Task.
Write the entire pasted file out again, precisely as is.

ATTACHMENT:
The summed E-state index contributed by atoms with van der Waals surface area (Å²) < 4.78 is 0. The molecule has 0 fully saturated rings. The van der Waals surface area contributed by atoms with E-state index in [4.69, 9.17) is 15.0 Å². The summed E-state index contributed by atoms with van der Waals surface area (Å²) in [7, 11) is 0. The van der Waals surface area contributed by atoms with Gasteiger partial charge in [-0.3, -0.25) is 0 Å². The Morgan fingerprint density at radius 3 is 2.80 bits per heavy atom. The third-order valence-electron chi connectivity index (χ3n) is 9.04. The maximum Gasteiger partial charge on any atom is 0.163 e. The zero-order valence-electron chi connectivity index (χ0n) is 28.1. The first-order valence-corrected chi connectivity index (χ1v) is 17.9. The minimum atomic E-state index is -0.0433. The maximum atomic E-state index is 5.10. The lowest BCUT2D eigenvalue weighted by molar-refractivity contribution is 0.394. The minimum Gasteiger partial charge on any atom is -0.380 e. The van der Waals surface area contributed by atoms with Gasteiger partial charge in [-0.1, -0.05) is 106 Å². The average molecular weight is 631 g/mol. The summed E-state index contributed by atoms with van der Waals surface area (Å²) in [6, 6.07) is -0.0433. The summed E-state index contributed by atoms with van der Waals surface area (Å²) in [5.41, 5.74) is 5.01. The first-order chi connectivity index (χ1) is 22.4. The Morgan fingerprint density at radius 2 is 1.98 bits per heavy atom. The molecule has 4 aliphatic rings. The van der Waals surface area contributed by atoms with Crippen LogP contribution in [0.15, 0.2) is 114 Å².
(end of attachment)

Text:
The summed E-state index contributed by atoms with van der Waals surface area (Å²) < 4.78 is 0. The molecule has 0 fully saturated rings. The van der Waals surface area contributed by atoms with E-state index in [4.69, 9.17) is 15.0 Å². The summed E-state index contributed by atoms with van der Waals surface area (Å²) in [7, 11) is 0. The van der Waals surface area contributed by atoms with Gasteiger partial charge in [-0.3, -0.25) is 0 Å². The Morgan fingerprint density at radius 3 is 2.80 bits per heavy atom. The third-order valence-electron chi connectivity index (χ3n) is 9.04. The maximum Gasteiger partial charge on any atom is 0.163 e. The zero-order valence-electron chi connectivity index (χ0n) is 28.1. The first-order valence-corrected chi connectivity index (χ1v) is 17.9. The minimum atomic E-state index is -0.0433. The maximum atomic E-state index is 5.10. The lowest BCUT2D eigenvalue weighted by molar-refractivity contribution is 0.394. The minimum Gasteiger partial charge on any atom is -0.380 e. The van der Waals surface area contributed by atoms with Gasteiger partial charge in [-0.1, -0.05) is 106 Å². The average molecular weight is 631 g/mol. The summed E-state index contributed by atoms with van der Waals surface area (Å²) in [6, 6.07) is -0.0433. The summed E-state index contributed by atoms with van der Waals surface area (Å²) in [5.41, 5.74) is 5.01. The first-order chi connectivity index (χ1) is 22.4. The Morgan fingerprint density at radius 2 is 1.98 bits per heavy atom. The molecule has 4 aliphatic rings. The van der Waals surface area contributed by atoms with Crippen LogP contribution in [0.15, 0.2) is 114 Å².